# Linear Regression Assumptions

Christoph Molnar

Whether the model is the “correct” model depends on whether the relationships in the data meet certain assumptions, which are linearity, normality, homoscedasticity, independence, fixed features, and absence of multicollinearity.

**Linearity**

The linear regression model forces the prediction to be a linear combination of features, which is both its greatest strength and its greatest limitation. Linearity leads to interpretable models. Linear effects are easy to quantify and describe. They are additive, so it is easy to separate the effects. If you suspect feature interactions or a nonlinear association of a feature with the target value, you can add interaction terms or use regression splines.

**Normality**

It is assumed that the target outcome given the features follows a normal distribution. If this assumption is violated, the estimated confidence intervals of the feature weights are invalid.

**Homoscedasticity** (constant variance)

The variance of the error terms is assumed to be constant over the entire feature space. Suppose you want to predict the value of a house given the living area in square meters. You estimate a linear model that assumes that, regardless of the size of the house, the error around the predicted response has the same variance. This assumption is often violated in reality. In the house example, it is plausible that the variance of error terms around the predicted price is higher for larger houses, since prices are higher and there is more room for price fluctuations. Suppose the average error (difference between predicted and actual price) in your linear regression model is 50,000 Euros. If you assume homoscedasticity, you assume that the average error of 50,000 is the same for houses that cost 1 million and for houses that cost only 40,000. This is unreasonable because it would mean that we can expect negative house prices.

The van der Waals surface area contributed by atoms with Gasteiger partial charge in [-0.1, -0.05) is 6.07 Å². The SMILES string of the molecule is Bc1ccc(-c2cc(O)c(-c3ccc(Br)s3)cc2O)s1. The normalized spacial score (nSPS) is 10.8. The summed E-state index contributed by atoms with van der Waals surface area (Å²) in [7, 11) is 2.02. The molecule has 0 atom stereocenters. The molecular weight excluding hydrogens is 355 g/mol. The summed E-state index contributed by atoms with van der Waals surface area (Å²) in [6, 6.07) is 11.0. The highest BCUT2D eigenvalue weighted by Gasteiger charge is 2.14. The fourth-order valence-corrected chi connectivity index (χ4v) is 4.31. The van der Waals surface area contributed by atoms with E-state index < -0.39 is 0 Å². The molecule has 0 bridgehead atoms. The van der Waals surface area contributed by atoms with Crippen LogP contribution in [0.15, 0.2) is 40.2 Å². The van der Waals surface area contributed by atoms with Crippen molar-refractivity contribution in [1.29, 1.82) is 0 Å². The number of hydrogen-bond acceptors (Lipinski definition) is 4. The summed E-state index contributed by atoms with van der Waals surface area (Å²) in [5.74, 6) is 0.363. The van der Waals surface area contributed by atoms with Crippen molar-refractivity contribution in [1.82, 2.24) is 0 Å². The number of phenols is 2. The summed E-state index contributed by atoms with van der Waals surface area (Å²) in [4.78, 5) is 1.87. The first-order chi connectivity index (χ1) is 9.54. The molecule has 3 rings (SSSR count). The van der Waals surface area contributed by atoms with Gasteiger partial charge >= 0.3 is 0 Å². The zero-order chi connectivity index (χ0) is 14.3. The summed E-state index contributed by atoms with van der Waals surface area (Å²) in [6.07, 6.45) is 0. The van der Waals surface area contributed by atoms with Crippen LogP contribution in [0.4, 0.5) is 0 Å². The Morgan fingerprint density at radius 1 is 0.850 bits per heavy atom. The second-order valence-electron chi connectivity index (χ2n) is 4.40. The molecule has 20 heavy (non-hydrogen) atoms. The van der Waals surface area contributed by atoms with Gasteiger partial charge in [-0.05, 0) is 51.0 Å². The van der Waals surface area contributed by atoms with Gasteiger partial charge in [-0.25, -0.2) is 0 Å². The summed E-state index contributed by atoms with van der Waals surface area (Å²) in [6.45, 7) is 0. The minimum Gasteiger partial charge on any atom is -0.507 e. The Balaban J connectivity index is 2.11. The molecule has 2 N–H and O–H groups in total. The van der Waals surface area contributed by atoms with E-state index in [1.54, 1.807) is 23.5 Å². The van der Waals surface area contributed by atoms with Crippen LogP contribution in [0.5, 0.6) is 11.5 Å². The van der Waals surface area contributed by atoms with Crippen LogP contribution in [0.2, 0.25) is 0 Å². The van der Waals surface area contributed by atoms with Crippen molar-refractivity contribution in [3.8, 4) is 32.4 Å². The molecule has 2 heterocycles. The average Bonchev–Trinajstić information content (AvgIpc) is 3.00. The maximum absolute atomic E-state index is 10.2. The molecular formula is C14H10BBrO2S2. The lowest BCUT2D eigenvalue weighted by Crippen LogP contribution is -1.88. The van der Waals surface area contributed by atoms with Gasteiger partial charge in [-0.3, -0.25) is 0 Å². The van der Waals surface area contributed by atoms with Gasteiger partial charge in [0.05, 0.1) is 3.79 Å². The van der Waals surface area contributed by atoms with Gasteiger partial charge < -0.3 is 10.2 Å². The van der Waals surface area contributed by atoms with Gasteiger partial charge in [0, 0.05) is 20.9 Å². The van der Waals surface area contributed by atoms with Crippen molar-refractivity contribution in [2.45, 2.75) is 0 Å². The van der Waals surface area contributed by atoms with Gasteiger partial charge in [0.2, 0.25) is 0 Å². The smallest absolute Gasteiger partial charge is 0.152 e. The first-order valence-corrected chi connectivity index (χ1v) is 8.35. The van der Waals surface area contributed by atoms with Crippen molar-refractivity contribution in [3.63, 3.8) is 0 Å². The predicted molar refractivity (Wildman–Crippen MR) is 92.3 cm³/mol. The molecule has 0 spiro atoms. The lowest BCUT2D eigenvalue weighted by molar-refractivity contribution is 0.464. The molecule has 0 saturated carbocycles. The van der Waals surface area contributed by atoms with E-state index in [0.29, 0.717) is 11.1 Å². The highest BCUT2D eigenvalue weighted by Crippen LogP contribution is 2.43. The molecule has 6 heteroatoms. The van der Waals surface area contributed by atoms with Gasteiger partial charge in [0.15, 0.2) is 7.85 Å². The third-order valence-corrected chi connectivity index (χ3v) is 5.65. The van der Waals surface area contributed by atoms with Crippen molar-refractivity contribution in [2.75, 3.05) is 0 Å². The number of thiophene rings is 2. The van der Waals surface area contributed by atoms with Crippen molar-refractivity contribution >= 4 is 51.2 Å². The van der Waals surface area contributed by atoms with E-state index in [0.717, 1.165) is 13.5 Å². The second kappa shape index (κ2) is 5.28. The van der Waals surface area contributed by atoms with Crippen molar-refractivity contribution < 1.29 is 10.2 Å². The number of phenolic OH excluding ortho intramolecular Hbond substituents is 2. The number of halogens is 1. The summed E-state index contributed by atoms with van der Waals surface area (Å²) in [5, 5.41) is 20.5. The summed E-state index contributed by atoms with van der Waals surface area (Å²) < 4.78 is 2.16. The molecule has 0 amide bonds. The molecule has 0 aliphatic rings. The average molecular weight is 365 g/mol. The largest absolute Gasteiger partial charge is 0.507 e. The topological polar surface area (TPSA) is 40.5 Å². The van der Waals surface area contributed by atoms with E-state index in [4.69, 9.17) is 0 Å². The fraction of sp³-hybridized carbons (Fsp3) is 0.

**Independence**

It is assumed that each instance is independent of any other instance. If you perform repeated measurements, such as multiple blood tests per patient, the data points are not independent. For dependent data you need special linear regression models, such as mixed effect models or GEEs. If you use the “normal” linear regression model, you might draw wrong conclusions from the model.

**Fixed features**

The input features are considered “fixed”. Fixed means that they are treated as “given constants” and not as statistical variables. This implies that they are free of measurement errors. This is a rather unrealistic assumption. Without that assumption, however, you would have to fit very complex measurement error models that account for the measurement errors of your input features. And usually you do not want to do that.

**Absence of multicollinearity**

You do not want strongly correlated features, because this messes up the estimation of the weights. In a situation where two features are strongly correlated, it becomes problematic to estimate the weights because the feature effects are additive and it becomes indeterminable to which of the correlated features to attribute the effects.